Did Wisconsin governor’s irresponsible comments help inflame Kenosha riots?

Wisconsin Gov. Tony Evers made irresponsible comments following the officer involved shooting in Kenosha. Riots broke out in the city following the confrontation.

Evers was admittedly uninformed yet he chose to pander to a police-hating constituency, and we’re calling him out.

Evers on Sunday night condemned the shooting of the man, who he identified as Jacob Blake, saying in a statement that “while we do not have all of the details yet, what we know for certain is that he is not the first Black man or person to have been shot or injured or mercilessly killed at the hands of individuals in law enforcement in our state or our country.”

Wow! Talk about inflammatory!

A responsible tweet would’ve mentioned something about a non-compliant suspect getting shot by police. Like so many cases, facts alter perspectives once the truth is known. Evers could’ve told citizens that his office would seek details before commenting. In the meantime, he should’ve asked people to remain calm while investigating authorities discover what occurred from A- Z. Lastly, he should have reminded people that due process will occur, but it will be done fairly, impartially, and justly.

But Evers didn’t say any of that. He poured gasoline on a fire and riots broke out. I’ve chronicled the results below.

One officer appeared to be knocked out after getting hit in the head with what witnesses described as a brick, according to a video posted on social media.

Graphic video posted by Twitter user @BotchlaUS on Sunday night shows a pair of officers walking around a police car amid a backdrop of fighting and small fires when the officer is seen suddenly collapsing to the ground, Law Officer reported.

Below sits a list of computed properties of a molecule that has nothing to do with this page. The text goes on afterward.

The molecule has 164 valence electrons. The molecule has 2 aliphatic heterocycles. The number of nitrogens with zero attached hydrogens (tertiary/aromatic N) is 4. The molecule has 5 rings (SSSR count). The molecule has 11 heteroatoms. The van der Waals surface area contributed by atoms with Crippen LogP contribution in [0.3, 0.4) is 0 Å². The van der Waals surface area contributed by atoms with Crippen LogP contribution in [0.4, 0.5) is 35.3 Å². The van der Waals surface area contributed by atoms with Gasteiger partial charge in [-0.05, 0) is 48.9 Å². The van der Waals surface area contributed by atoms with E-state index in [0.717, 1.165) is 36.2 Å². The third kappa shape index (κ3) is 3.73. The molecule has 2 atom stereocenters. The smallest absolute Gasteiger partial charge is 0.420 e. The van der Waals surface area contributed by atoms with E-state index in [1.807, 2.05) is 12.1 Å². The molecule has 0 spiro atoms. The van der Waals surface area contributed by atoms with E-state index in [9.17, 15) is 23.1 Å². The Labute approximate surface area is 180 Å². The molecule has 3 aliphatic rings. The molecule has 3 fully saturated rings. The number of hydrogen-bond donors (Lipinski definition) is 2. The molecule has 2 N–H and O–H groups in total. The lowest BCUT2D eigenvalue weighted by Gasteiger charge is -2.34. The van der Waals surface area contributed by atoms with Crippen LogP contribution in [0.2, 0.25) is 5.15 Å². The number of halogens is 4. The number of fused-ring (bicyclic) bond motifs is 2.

Other police officers can be seen trying to help the injured cop as people in the background are heard yelling, “He just got bricked,” and, “F*** the police,” the video shows.

Riots quickly spread.

By late Sunday, multiple vehicle fires had been set and windows smashed along city thoroughfares as crowds faced off with law enforcement. Officers in riot gear stood in lines and SWAT vehicles remained on the streets to move people away from city buildings despite the declaration of an overnight curfew.

According to reporters at the scene, tear gas was used to disperse groups of people.

Naturally, every riot has its share of vandalism and looting.

An automobile dealership identified at Car Source was targeted by rioters during an overnight crime spree. Ironically, the dealership displayed a sign in support of Black Lives Matter. Apparently, the rioters didn’t care.

Kenosha car dealership

A different video appears to show multiple fires set throughout the car lot as car horns and loud bangs can be heard blaring in the background.

The aftermath looked something like this.

The OIS was extensively shared on social media.

Julian Castro, the former 2020 Democrat presidential hopeful, retweeted a video of the shooting that appeared to show officers yelling at Blake as he tried to walk around an SUV and get into a driver’s side seat. One of the officers appears to hold Blake by his shirt and open fire, Law Officer reported.

Dr. Ron Martinelli, a highly regarded forensic criminologist and author of “The Truth Behind the Black Lives Matter Movement and the War on Police,” shared the following preliminary perspective on the shooting with Law Officer:

I have now reviewed the only video we have about 12X. Here is the forensic analysis so far in seconds.